Reviewing the Benefits and Limitations of Psychotropics and Cholinesterase Inhibitors
Wafa Harrouk, PharmD
The following are brief summaries of salient points from presentations in the session on Therapeutic Approaches for the Treatment of Alzheimer's disease, Sunday July 9th, 2000.
Clinical Status of Therapy for Behavioral Disturbances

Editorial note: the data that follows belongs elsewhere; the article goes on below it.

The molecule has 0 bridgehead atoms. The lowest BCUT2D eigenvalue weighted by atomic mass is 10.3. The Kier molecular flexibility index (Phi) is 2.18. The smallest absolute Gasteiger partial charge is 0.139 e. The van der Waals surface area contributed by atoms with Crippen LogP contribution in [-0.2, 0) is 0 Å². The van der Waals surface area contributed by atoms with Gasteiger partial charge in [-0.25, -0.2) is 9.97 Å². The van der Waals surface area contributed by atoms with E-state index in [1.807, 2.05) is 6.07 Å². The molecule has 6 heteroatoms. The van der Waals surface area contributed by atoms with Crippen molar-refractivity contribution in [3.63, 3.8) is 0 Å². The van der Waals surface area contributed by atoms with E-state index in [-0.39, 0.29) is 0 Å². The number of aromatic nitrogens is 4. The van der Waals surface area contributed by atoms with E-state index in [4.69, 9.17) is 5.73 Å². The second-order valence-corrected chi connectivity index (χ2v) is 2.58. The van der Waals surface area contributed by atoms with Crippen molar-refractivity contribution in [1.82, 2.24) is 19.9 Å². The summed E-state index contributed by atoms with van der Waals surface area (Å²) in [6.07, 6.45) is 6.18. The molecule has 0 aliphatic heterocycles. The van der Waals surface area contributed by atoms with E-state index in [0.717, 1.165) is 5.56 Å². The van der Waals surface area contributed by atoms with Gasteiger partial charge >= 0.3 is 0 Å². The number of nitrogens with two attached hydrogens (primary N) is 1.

Dr. Jeffrey L. Cummings, MD, from the Alzheimer's Disease Center, University of California, highlighted some of the most salient therapeutic interventions that are currently available for treatment of behavioural disturbances associated with AD. Alzheimer's disease (AD) is associated with a variety of neuro-psychiatric disturbances, including delusions, hallucinations, anxiety, depression, apathy, irritability, disinhibition, and agitation. Patients may also suffer from aberrant motor behaviours such as rummaging, pacing and wandering. These behavioural disturbances are stressful to the patient as well as to their caregivers. Appropriate treatment of these disturbances would improve the patients' quality of life, alleviate their caregiver's stress, and delay their placement in a nursing home. Relatively few double blind, placebo control trials of psychotrophic medications have been conducted on patients with AD.